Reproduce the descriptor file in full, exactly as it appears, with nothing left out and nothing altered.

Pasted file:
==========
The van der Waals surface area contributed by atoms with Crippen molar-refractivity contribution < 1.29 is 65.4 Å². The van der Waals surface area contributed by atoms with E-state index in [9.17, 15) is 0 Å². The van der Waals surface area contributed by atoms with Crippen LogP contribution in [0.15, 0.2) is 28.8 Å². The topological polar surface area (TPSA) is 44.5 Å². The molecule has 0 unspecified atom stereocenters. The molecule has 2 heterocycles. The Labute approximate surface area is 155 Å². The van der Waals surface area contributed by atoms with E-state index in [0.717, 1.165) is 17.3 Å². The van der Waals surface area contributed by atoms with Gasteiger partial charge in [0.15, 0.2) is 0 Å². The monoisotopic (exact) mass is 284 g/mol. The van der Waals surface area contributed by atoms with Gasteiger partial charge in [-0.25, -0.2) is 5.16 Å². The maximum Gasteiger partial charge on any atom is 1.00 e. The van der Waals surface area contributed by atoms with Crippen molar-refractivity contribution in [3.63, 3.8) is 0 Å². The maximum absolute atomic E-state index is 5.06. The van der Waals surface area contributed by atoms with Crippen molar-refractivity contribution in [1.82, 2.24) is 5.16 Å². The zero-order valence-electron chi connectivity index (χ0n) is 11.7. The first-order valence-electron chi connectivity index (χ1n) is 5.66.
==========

The van der Waals surface area contributed by atoms with Crippen molar-refractivity contribution < 1.29 is 65.4 Å². The van der Waals surface area contributed by atoms with E-state index in [9.17, 15) is 0 Å². The van der Waals surface area contributed by atoms with Crippen LogP contribution in [0.15, 0.2) is 28.8 Å². The topological polar surface area (TPSA) is 44.5 Å². The molecule has 0 unspecified atom stereocenters. The molecule has 2 heterocycles. The Labute approximate surface area is 155 Å². The van der Waals surface area contributed by atoms with E-state index in [0.717, 1.165) is 17.3 Å². The van der Waals surface area contributed by atoms with Gasteiger partial charge in [0.15, 0.2) is 0 Å². The monoisotopic (exact) mass is 284 g/mol. The van der Waals surface area contributed by atoms with Gasteiger partial charge in [-0.25, -0.2) is 5.16 Å². The maximum Gasteiger partial charge on any atom is 1.00 e. The van der Waals surface area contributed by atoms with Crippen molar-refractivity contribution in [3.63, 3.8) is 0 Å². The maximum absolute atomic E-state index is 5.06. The van der Waals surface area contributed by atoms with Crippen molar-refractivity contribution in [1.82, 2.24) is 5.16 Å². The zero-order valence-electron chi connectivity index (χ0n) is 11.7. The first-order valence-electron chi connectivity index (χ1n) is 5.66.